The stranger tries to shake Bullard off, but finally seizes control of the conversation by starting to tell a story about something interesting that happened to him when he was a nine-year-old boy, living in Menlo Park, New Jersey, and just happened to be a neighbor to Thomas Alva Edison. This was back when Edison was working hard to find just the right ingredient to put inside a glass bulb in order to get a really practical method of lighting places up with electricity. But in his spare time, Edison had done something else with electricity: He had built a prototype "intelligence analyzer." Hook up some wires to a person's head and a gauge would show how intelligent he was. (Presumably by somehow measuring how much thinking he was doing, and how quickly, in terms of electrical impulses in the brain, although the narrator doesn't go into much technical detail.)

The boy suggests they try it on Edison's dog Sparky. The dog vigorously resists being hooked up to the intelligence analyzer, but the humans persevere. Then they find that the dog's reading goes past a line on the gauge which represents Edison's own intellectual prowess. After checking his analyzer to make sure it isn't broken or something, Edison does some hard thinking and accepts the implications of this startling evidence. I will quote the key passage. (Bear in mind that most of this is dialogue spoken by the stranger as he talks to Bullard, with the "single quotes" marking the bits that are supposedly a word-for-word rendition of what he said, and others said, at the time, several decades earlier.)

"'So!' said Edison to Sparky. ’Man’s best friend, huh? Dumb animal, huh?'

"That Sparky was a caution. He pretended not to hear. He scratched himself and bit fleas and went around growling at ratholes — anything to get out of looking Edison in the eye.

"'Pretty soft, isn’t it, Sparky?’ said Edison. 'Let somebody else worry about getting food, building shelters and keeping warm, while you sleep in front of a fire or go chasing after the girls or raise hell with the boys. No mortgages, no politics, no war, no work, no worry. Just wag the old tail or lick a hand, and you’re all taken care of.'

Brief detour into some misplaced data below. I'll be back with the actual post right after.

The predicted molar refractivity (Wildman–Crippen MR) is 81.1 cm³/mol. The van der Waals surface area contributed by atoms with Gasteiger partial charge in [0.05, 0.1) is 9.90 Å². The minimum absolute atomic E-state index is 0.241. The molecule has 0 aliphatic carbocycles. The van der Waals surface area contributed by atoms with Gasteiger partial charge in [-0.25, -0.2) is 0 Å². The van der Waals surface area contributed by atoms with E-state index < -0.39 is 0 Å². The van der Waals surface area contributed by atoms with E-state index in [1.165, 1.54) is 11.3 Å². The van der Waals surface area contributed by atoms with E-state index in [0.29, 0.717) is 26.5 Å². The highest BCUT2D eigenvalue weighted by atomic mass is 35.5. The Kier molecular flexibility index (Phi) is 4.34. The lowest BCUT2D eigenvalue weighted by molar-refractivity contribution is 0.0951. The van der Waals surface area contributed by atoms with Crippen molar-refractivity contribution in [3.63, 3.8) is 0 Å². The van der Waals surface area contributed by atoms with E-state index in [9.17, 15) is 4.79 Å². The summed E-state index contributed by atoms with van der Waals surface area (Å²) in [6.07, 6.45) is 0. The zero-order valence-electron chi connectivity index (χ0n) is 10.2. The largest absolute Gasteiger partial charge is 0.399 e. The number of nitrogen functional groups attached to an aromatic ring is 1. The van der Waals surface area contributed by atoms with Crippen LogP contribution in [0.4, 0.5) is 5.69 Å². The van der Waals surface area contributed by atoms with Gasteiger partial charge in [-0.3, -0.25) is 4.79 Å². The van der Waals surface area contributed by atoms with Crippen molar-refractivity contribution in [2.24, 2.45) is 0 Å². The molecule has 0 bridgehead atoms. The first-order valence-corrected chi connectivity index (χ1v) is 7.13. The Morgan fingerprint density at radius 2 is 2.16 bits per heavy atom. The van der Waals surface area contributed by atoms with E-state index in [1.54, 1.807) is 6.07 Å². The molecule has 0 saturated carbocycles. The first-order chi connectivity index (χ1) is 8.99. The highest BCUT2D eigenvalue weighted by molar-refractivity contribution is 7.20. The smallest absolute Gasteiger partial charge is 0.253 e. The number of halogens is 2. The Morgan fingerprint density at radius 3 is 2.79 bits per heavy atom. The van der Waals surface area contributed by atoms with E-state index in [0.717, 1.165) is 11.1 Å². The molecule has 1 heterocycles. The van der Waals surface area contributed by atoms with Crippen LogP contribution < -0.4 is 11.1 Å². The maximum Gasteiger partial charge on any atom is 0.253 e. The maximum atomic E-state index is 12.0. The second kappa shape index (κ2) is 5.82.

"'Mr. Edison,' I said, 'do you mean to tell me that dogs are smarter than people?'

"'Smarter?' said Edison. 'I’ll tell the world! And what have I been doing for the past year? Slaving to work out a light bulb so dogs can play at night!'

"'Look, Mr. Edison,' said Sparky, 'why not—'"

"Hold on!" roared Bullard.

"Silence!" shouted the stranger, triumphantly. "'Look, Mr. Edison,' said Sparky, 'why not keep quiet about this? It’s been working out to everybody’s satisfaction for hundreds of thousands of years. Let sleeping dogs lie. You forget all about it, destroy the intelligence analyzer, and I’ll tell you what to use for a lamp filament.'"

It is also stated that Edison and the kid (the future elderly stranger) both swore a vow of secrecy, and that the kid's payoff was a stock market tip from Sparky which made him independently wealthy for life. But, as I said, we receive no reliable confirmation of any of this, and there is a high probability that the stranger was simply trying to give Bullard a psychological shock. (And perhaps make him suspicious of his own dog!)

  • Thank you Lorendiac, this is exactly what I remember! As I read it I remembered the dialog "Let somebody else worry about getting food...". Commented Jul 31, 2017 at 15:17
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    I say again, this is a great website. I have had four stories that I only remembered fragments of for many years. I kept on meaning to try to find the stories then, fortuitously, stumbled on this site. And in a coupla days have all of the questions not only answered but linked to a site that has OCR copies of SF stories. Thanks to all. Commented Jul 31, 2017 at 15:20